Apr 2006
    Location
    Fairbanks
    Posts
    31

    Default ATV use

    Alaskacub, I agree. South of the pass should be open to use.

  16. #16
    New member
    Join Date
    Apr 2006
    Posts
    2,297

    Default

    And Frank as you know and everyone else that has driven north, the term "Pristine" is referring to what, the 30 yards on either side of the road that has been sandblasted by 18wheelers with thickest layer of dust and silt you ever saw in your life coated to the Black Spruce. "Pristine" is a little bit rosier picture than what I see driving up there. There's barren Finger Mountain and barren Gobblers Knob both terms the truckers created for Landmarks as far as I know and I agree that as you start entering the mouth of the Brooks north of Coldfoot its some of the most beautiful scenery in this state, running along the Deitrich and some of the Koyokuk braids but that 100 mile stretch walled up by trees growing dirt isn't to pristine by my standards. I am also not in favor of removing the bow and arrow reg inside the 5 just let the gun hunters get back there on wheelers if they want to and hunt, I just dont see the physical damage that so many describe. I also dont understand the defense of the Caribou herds in that time of year they are so much further north than that area so I dont see them in any kind of Jeaporady. For what its worth over a 10 year period I know a lot of guys that hunt up North and I have never met "1" that has walked out 5 miles south of Coldfoot. I think the thing needs thought out, but I definately think its a waste of a big chunk of land as of now.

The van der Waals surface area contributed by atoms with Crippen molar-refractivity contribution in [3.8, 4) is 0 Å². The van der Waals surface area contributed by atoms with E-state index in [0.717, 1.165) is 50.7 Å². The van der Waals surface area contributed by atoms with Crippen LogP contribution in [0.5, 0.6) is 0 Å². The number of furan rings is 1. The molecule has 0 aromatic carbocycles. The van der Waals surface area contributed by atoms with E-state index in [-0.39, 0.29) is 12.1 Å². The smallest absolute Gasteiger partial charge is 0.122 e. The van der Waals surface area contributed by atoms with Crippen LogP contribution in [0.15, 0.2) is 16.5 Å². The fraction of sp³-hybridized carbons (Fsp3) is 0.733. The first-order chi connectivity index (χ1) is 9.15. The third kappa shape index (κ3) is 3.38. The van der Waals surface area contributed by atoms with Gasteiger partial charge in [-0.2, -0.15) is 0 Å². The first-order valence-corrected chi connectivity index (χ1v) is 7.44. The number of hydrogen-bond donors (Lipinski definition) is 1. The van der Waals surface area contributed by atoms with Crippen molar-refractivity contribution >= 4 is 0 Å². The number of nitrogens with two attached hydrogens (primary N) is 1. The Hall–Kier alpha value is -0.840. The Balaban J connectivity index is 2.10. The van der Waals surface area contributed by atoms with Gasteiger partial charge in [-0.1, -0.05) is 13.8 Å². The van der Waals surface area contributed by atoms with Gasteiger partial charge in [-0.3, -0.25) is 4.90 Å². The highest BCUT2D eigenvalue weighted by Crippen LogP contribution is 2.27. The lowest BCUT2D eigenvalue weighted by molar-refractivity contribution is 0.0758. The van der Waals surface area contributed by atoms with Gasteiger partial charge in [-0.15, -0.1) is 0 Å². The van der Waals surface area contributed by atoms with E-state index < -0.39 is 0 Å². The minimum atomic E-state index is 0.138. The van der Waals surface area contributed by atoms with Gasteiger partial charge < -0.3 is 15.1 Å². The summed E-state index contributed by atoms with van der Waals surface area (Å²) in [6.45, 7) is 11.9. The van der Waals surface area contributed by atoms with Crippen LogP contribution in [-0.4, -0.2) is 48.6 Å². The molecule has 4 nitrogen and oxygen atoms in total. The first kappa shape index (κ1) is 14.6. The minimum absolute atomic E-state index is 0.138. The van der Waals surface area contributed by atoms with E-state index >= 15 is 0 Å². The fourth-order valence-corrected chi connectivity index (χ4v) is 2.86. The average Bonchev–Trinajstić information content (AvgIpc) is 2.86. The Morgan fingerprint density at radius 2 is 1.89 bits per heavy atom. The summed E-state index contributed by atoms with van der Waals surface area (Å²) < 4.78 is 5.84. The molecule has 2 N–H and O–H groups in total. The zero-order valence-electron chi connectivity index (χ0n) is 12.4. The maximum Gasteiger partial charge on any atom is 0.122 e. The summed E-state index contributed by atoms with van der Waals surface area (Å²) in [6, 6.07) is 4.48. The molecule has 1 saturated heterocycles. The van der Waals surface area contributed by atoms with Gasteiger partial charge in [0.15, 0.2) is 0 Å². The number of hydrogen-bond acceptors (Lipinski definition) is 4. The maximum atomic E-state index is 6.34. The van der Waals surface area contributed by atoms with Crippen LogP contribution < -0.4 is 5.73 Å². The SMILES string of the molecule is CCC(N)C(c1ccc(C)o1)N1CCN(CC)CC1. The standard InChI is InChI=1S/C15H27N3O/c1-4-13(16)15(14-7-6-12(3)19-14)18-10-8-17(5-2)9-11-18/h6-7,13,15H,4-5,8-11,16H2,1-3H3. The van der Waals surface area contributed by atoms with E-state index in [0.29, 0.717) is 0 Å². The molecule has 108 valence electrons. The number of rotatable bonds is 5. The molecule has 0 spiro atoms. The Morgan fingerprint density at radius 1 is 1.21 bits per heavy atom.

Just for S & Grins theres a lot of hunters on this forum that have hunted up north or know someone who has hunted up north.Do any of you know someone who has hiked out 5 miles south of Coldfoot and North of the Yukon to hunt anything?

  17. #17

    Question None That I Know Of! Also Have A Question?

    I have been hunting up the Haul road for quite a while, and I have never seen, or known anyone to hike that area to the 5 mile. I have quite a large hunting/social group that I communicate with often about hunting and fishing etc. They too live in Fairbanks, and North Pole, and they haven't seen anyone either to speak of. We do see and know people that use the small rivers to get outside the 5 mile(by canoe or jet). We do see and know people that bow hunt caribou in that area in Dec/Jan time frame when the caribou are down in that area. I agree, that is some nice country, and besides the incidental bear stalker now and then, it looks almost untouched.